The rate of change over time () for the BUN levels at a log scale of recipients of kidney transplant, standard error (SE) by donor type (living/deceased) and by recipient race. The estimated rate of change corresponds to the recipients **...**

With respect for deceased donors, we conducted further analysis to assess the effect of deceased donors on the recipient’s race. The results demonstrated that when the donors were deceased Caucasians, Caucasian recipients had a greater decrease in their BUN levels (66% decrease) compared to African-Americans (p-value = 0.004). Similarly, when the donors were deceased African-Americans, Caucasian recipients still performed better than African-American recipients (P = 0.04).

The results in Table 5 also suggested that Caucasian recipients who received kidneys from living donors had a greater decrease in their BUN levels (54% decrease) compared to Caucasians who received kidneys from deceased donors, P<0.0005. Same result was also observed for African-American recipients, since they displayed a significant decrease in their BUN levels when their donors were living compared to when their donors were deceased (P<0.0005). Therefore, regardless of the recipient race, recipients of kidneys from living donors appear to have a greater decrease in BUN levels compared to recipients of kidneys from deceased donors.

In the current study significant demographic factors were identified that could affect the rate of change of BUN levels and thus the outcome of renal transplant over time following the transplant. Female recipients were observed to have a greater decrease in their BUN levels than males. These results confirm earlier studies with similar conclusions (4–9). The better renal outcomes were attributed to the protective effect of estrogen (16). From the current study, race appeared to have a significant impact in the sense that Caucasian recipients’ BUN levels appeared to be decreasing at a greater rate than African-Americans. No significant effect of age was found when dichotomized by age above 50 and below 50 inclusive.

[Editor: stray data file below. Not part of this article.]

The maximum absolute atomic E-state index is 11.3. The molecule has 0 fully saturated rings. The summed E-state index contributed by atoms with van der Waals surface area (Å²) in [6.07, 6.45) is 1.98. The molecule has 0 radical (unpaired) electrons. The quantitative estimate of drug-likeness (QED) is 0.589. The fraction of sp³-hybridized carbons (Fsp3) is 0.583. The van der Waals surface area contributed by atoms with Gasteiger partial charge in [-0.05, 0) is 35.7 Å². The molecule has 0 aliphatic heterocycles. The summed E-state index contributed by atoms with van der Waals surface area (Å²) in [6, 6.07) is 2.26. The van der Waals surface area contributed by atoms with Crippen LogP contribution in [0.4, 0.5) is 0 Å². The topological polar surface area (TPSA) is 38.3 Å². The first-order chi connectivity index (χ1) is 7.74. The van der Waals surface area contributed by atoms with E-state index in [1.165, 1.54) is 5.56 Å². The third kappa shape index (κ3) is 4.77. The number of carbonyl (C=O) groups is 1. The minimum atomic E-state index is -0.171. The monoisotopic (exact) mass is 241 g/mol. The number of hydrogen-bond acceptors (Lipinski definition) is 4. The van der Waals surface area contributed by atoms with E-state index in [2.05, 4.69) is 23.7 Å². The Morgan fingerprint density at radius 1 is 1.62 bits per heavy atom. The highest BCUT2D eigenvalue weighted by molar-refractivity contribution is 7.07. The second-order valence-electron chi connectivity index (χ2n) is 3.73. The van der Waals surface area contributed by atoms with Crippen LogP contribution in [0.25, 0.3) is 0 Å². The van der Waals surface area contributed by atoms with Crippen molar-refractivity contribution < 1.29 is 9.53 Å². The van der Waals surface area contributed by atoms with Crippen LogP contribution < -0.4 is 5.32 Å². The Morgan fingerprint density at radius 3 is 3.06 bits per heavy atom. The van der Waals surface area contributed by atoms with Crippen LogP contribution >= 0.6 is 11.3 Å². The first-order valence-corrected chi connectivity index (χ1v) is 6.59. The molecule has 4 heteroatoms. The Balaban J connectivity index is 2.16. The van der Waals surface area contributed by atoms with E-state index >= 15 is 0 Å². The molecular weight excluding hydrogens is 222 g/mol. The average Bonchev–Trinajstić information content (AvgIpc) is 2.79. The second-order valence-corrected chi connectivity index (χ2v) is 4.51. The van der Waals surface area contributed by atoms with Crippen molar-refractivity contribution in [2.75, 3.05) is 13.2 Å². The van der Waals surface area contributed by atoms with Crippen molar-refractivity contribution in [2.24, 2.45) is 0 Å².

As for donors, it was shown that no significant impact of donor’s gender on the BUN levels can be detected. This result confirms previously reported study by ien C. et al. (17) who showed no significant effect of donor’s gender on graft failure despite the earlier studies that speculated that female donors had poorer effect than male donors on the outcome of kidney transplants (16). These early studies based their speculation on nephron underdosing in females caused by their smaller kidney weight compared to males, resulting in fewer nephrons and nephron overload (2, 18). The lower nephron number is supported by results from Lackland et al., where low birth weight babies were significantly more likely to develop end-stage renal disease (19). However, follow-up studies have inconsistent findings when the kidney size was corrected for the total body surface area (20).

No significant impact of donor’s race on the BUN rate of change was detected. Nonetheless, donor’s vital sign, whether living or deceased, had a great impact on the rate of change of BUN levels. In this regard, recipients of kidney from living donors had a greater decrease in BUN than those of deceased donors.

Matching donors and recipients was also shown to have a great impact on the BUN levels. In this regard, we realized that recipients having the same race as their donors had a significantly greater decrease in BUN levels than those having different races. As for matching based on gender, the opposite was observed. When recipients and donors were of opposite gender, the associated BUN levels decreased at a greater rate than those of same gender.